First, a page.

Academic journal article Brazilian Political Science Review

The Three Achilles' Heels of Brazilian Political Science*

Academic journal article Brazilian Political Science Review

The Three Achilles' Heels of Brazilian Political Science*

Article excerpt

The origin and formation of the social sciences in Brazil has been the object of deep and rigorous investigations that have brought to light the conditions that marked the work of the founding fathers of social and political thought in Brazil. In this regard, Miceli (1995) emphasises the importance of the creation of academic institutions in São Paulo for the autonomy of the pioneering generations of social scientists, in contrast with the smaller differentiation between social scientists and the political elites of Brazil's other states. Forjaz (1997) highlights the role played in the genesis of Political Science in Brazil by a generation established in Rio de Janeiro and Minas Gerais. Trindade (2007; 2012) renders this scenario more complex with his more nuanced diagnosis, revealing the great regional diversity in the processes of formation of the social sciences in Brazil, as well as the importance that international circulation had for professionalising researchers and for the constitution of groups geared towards academic research in different institutional and regional contexts. In addition, Lamounier (1982) identifies the two bases that constituted Political Science in Brazil: a tradition of political thought forged between the 1920s and 1960s and the professionalisation that came as a result of the expansion of the academic system in the 1960s and 1970s.

The aim of this article is not to revisit the founding elements of the social sciences in Brazil - a process that has been well documented and analytically unravelled -, but to explore its inflexion, starting from its gradual institutionalisation, particularly after the end of the 1960s. Our intention is to isolate the main expression of this process of institutionalisation - the expansion of the postgraduate system, which brought research and scientific reflection into institutions focused on training masters and doctors and strongly oriented by an assessment model based on peer judgement and the rating of scientific production. The focus here is on Political Science in comparison with its neighbouring disciplines, Sociology and Anthropology. We attempt to consider the timing of the process of academic institutionalisation of Political Science, as well as its consequences for the consolidation of the field nowadays. In the first section, we attempt to retrace the sequence of institutionalisation in the three fields based on an examination of how PhD courses and the training of doctors in Political Science, Sociology and Anthropology were formed. In the second section, we map the Political Science postgraduate programmes - considering the areas and thematic lines present in institutions currently in existence -, as a procedure for assessing their concentration (or diversity) and expansion, as well as the consolidation of a model for evaluating scientific production. Lastly, the text deals with the international impact of the scientific production by the Brazilian Political Science community. The information on the postgraduate programmes was extracted from the database of the Coordenação de Aperfeiçoamento de Pessoal de Nível Superior (Capes - Brazilian Federal Agency for the Improvement of Higher Education)1, which, in its turn, is updated every year by the Capes Report, containing information presented by the programmes on their activities during that period. Any discrepancies between the information made available by Capes, the postgraduate programmes and those published in the Lattes Platform (CV database) are attributable to the information provided by the programmes. In order to maintain standardisation, unless otherwise stated, the data from Capes were utilised - the same ones that are used for assessing Brazil's postgraduate system.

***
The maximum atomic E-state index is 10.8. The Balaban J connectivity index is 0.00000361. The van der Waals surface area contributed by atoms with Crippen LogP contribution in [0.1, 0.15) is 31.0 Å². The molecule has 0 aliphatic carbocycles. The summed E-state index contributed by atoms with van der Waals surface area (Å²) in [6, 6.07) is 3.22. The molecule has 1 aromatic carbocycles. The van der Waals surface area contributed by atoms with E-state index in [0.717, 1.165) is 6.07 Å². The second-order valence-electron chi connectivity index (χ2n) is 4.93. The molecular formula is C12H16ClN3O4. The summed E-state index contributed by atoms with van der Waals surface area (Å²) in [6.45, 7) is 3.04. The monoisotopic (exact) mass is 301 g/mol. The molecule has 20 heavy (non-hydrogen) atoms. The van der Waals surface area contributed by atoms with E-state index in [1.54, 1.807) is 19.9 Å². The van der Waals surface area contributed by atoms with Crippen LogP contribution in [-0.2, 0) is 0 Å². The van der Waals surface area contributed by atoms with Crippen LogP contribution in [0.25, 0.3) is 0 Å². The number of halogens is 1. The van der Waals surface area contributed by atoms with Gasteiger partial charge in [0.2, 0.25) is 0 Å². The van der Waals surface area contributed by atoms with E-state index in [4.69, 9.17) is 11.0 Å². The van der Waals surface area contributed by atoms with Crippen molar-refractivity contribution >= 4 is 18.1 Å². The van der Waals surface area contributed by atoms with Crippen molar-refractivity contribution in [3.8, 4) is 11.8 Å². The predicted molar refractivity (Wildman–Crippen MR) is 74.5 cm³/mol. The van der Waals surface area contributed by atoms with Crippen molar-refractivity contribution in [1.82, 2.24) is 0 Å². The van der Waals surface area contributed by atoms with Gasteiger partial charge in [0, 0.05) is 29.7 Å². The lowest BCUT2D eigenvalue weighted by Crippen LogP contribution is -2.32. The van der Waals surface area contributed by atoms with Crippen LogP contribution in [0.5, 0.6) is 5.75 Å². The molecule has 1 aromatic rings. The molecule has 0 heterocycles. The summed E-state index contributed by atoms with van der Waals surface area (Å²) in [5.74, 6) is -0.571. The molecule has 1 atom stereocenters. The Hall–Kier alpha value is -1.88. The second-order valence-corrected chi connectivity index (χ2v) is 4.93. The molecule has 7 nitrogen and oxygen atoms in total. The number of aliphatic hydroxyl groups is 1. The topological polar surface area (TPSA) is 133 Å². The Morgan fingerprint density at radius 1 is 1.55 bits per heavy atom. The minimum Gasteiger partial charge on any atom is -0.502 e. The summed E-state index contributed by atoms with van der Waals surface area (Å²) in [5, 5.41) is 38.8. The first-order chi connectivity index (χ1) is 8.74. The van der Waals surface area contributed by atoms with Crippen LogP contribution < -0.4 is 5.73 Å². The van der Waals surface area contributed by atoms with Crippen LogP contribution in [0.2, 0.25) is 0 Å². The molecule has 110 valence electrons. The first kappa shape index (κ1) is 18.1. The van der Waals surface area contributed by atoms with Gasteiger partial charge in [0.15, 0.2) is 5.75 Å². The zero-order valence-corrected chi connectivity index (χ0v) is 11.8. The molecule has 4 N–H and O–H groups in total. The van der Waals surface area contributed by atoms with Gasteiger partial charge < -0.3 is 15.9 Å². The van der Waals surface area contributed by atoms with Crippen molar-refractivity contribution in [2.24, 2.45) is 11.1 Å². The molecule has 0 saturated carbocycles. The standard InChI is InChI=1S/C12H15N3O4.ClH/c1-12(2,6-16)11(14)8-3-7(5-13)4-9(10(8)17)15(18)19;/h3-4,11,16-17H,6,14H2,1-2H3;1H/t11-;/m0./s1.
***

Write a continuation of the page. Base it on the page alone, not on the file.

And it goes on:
The institutionalisation of Political Science in Brazil: slow but sure

To Bulcourf and Vasquez (2004), the institutionalisation of an academic discipline is identified when it differentiates itself from other fields and academic disciplines, producing its own professional skills. …

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